American Express: Mobile first: seamlessly linking the buyer and supplier - Jose Carvalho

As businesses work to take advantage of the globalised trade landscape, optimising working capital is a priority. Jose Carvalho, head of global commercial payments Europe at American Express, talks innovative digital payment solutions for buyer and supplier.

As the global trade landscape grows, international commercial boundaries are breaking down, offering unprecedented opportunities for growth. At the same time, businesses are finding their growth restricted as commercial lenders become more guarded, limiting access to capital from traditional sources. CFOs are realising that their best bet is to concentrate on maximising their working capital.

The landscape is changing and paperwork is giving way to efficient digital solutions. American Express's multinational commercial customers need effective payment solutions to cover a wide range of situations with a minimum of fuss - whether they're looking to extend DPO, prevent fraud, optimise their supply chain or simply make travel plans using their corporate credit cards.

Jose Carvalho, head of global commercial payments for Europe at American Express, meets regularly with finance directors and CFOs representing businesses at every stage of the payment process.

"The demand for broad payment solutions that help maximise working capital are sought by buyers and suppliers," he says. "And, it's not just restricted to small and mid-sized companies. We also see this need in our large multinational clients as they seek to adapt the way they access capital, the way they structure the organisation and the way they streamline their operations. We know it's an important aspect for CEOs - earlier this year, a global survey of finance executives [the American Express/CFO Research Global Business and Spending Monitor] found that 68% of CFOs plan to focus on optimising cash flow as the key way to grow their enterprises in 2017. Improving their working capital management systems is clearly top of mind for them, and that's why we want to make sure we help them with the best possible solutions."

Take another path

Carvalho confirms that American Express is focusing on cash flow solutions. "We've been expanding significantly beyond what we are traditionally known for, which is in the T&E and corporate card space," he says. "Business is going towards more holistic payment solutions, encompassing B2B lending, working capital and international payment solutions."

Naturally, digital and mobile platforms form the crux of much of the company's current innovation. Not only is it creating new platforms to improve the ability to track spending in its traditional sphere of corporate cards, but American Express is also now connecting its global network of clients to each other through digital tools, and positioning itself as an expert partner for all companies, whether buyers or suppliers, allowing both to maximise working capital simultaneously.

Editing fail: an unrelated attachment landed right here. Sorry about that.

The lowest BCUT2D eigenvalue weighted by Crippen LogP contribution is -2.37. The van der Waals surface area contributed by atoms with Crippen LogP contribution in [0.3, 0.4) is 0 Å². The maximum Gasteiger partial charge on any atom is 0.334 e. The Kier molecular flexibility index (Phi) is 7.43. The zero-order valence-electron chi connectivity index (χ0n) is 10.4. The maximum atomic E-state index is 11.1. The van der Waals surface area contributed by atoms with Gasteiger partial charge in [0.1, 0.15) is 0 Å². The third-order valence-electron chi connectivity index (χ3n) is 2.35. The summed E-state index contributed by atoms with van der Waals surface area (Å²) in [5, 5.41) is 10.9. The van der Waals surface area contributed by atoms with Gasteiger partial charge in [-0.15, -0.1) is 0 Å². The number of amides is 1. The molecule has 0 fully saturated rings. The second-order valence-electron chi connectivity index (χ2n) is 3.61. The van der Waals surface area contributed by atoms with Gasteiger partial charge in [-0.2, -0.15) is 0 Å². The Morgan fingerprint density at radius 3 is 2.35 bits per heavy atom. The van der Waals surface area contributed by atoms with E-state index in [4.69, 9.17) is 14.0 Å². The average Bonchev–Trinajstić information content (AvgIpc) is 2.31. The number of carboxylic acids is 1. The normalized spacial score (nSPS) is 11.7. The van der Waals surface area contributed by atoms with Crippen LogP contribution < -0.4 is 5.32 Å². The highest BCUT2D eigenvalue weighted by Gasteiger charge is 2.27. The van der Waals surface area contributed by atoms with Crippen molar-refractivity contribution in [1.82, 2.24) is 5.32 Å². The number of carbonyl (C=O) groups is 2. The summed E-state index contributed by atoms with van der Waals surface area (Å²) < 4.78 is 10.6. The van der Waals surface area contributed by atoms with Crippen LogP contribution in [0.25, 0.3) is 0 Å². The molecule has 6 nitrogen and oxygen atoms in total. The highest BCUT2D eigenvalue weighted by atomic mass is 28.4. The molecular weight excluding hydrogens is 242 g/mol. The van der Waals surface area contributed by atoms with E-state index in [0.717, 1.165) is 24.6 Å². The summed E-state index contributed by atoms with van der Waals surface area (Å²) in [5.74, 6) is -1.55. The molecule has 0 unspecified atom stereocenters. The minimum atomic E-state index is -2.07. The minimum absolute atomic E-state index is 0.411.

One of those solutions is buyer-initiated payments (BIP), an online platform that balances opposing payment interests between buyer and supplier. After an invoice is approved, American Express pays the supplier directly according to the buyer's instructions. The buyer holds on to its capital until it receives a single consolidated statement of all invoices from American Express at the end of its billing cycle, allowing it to balance an extended DPO with the need to maintain good relationships with its supply chain. Payments can be tracked within the platform, and it needs no new software or resources for implementation.

"We're seeing different trends in terms of where the leverage sits on the supply chain, and that's the real reason why things like pricing dynamically and BIP came to bear: to deal with the value that you generate in the transaction for both parties," says Carvalho. "We want to make sure to give the flexibility to our clients and integrate the paying process in the middle of the core supply chain process."

V for payments

To help streamline the payment process, American Express has introduced vPayment, a virtual payment tool that assigns a single-use account number to each transaction. When a supplier charges the virtual account number, the charge is verified against the currency amount and date range preset by the buyer, reducing billing errors. Transaction data is matched to predefined expense details and consolidated into a data file for easy invoice reconciliation.

Carvalho and his team work to develop new tools through conversations with not only CFOs but also their procurement teams, in order to find comprehensive solutions that cover the whole supply chain and payment process - combining working capital optimisation with supply chain management.